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Fire risks related to vehicles in underground car parks
A need for more research on fire risks related to vehicles with new energy carriers in underground car parks
The number of electrical vehicles (EVs) in Norway has doubled each year since 2010 and the first mass-produced hydrogen cars are now available on the market. The increasing use of new energy carriers in the transport sector is an important means to fulfill the government’s effort to reduce CO2 emissions. On the other hand, new energy carriers have different technical fire properties than conventional fuels, which may introduce unforeseen fire scenarios.
The very fast introduction of EVs has led to skepticism among firefighters and inconsistencies related to whether or not car park owners allow parking of EVs together and new gas-energy vehicles in the garages. SP Fire Research has recently published a report regarding fire risks related to vehicles with new energy carriers in enclosed compartments. The report concludes on a need to increase the knowledge related to several issues regarding new energy carriers in car parks.
Fire in car parks
There have been a number of severe car park fires in Europe during the last 15 years. An enclosed fire in a car park may behave quite differently from an outdoor car fire. In an enclosed fire, the compartment may rapidly be filled with black, hot smoke, which restricts the view and worsens the working conditions for fire personnel.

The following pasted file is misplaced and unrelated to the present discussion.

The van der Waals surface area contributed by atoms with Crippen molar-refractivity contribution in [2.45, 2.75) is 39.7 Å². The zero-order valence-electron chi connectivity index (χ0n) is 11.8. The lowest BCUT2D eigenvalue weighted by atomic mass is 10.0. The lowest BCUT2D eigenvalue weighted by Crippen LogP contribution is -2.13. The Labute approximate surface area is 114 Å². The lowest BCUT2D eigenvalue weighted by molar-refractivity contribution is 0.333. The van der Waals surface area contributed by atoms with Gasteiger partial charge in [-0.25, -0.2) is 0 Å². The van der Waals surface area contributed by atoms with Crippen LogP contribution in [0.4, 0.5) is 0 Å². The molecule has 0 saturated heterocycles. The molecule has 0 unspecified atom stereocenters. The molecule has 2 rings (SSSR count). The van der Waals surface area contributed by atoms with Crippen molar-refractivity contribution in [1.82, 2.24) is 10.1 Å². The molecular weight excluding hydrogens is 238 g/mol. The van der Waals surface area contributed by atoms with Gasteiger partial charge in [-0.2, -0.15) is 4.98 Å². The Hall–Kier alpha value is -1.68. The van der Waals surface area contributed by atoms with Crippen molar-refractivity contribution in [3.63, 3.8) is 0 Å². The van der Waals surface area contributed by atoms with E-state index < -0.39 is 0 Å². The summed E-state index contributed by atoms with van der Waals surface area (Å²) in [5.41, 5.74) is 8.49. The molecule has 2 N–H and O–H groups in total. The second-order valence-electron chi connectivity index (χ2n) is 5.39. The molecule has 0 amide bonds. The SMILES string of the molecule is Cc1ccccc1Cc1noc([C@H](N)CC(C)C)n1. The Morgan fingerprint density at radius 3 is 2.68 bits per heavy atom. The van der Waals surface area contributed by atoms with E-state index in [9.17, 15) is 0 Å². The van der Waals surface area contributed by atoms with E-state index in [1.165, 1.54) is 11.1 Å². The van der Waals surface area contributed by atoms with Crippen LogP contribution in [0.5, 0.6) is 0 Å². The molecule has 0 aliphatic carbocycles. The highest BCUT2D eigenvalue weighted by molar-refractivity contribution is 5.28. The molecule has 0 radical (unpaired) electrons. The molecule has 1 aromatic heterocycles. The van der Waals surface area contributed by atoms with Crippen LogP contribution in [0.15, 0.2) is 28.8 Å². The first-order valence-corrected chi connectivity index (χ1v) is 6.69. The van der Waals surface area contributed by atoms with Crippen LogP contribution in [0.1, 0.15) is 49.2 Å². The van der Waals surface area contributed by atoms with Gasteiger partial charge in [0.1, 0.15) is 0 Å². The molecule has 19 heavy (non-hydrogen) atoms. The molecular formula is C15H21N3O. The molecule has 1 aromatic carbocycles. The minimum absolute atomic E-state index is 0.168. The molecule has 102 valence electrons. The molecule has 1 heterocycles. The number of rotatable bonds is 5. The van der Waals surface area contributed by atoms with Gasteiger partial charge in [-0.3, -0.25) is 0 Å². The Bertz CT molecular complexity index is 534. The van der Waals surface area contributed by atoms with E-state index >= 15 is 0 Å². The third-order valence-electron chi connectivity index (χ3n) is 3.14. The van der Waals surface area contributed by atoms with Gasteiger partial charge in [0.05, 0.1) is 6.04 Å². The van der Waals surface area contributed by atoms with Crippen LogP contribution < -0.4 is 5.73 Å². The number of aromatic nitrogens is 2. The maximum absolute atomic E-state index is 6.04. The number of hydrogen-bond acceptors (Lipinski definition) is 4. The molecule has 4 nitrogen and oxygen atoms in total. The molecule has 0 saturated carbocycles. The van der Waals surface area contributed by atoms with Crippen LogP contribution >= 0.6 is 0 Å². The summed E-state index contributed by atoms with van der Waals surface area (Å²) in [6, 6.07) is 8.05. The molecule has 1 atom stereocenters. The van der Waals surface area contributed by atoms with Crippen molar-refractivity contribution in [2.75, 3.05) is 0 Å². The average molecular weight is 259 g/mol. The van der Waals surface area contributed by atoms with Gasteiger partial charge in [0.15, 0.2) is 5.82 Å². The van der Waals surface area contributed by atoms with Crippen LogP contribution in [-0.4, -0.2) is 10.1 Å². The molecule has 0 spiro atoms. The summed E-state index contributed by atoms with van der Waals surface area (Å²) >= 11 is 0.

Compared to older cars, the increasing amount of plastics used in modern cars produces hotter fires that are more likely to spread. This is independent of fuel type, since there is no difference between a fire in a conventional car or in a vehicle with new energy carriers if the fuel or battery pack is not on fire. Still the discussion about car park fires has risen to a new level due to the fast introduction of new energy carriers.
The car park buildings in Norway, not unlike in other countries, have a variety of sizes and geometries and are built over a period of several decades. The entrance of a typical car park is normally too low for fire trucks to enter, which makes the working distance for fire fighters significantly longer than for an outdoor car fire. In general, a car park fire is a challenging fire scenario.
Need for more research
There are several unanswered questions regarding fire risks related to new energy carriers in car parks. For a safe and effective introduction of new energy carriers on the market, there is a need for filling these knowledge gaps. More research will ensure that important decisions regarding safety rely on knowledge and not on assumptions. The major knowledge gaps requiring further research include:
Battery fires in EVs
• There is not sufficient statistical data to conclude whether an EV has a different probability to catch fire than an internal combustion engine vehicle (ICE). Based on statistics, a car fire is in general prone to occur in older cars. It remains to be seen if this tendency is valid for vehicles with new energy carriers, considering their low age. The lack of information and experience on how a car park fire involving an EV battery pack will behave with regard to heat release rate and extinguishing time causes skepticism and uncertainty among users as well as firefighters.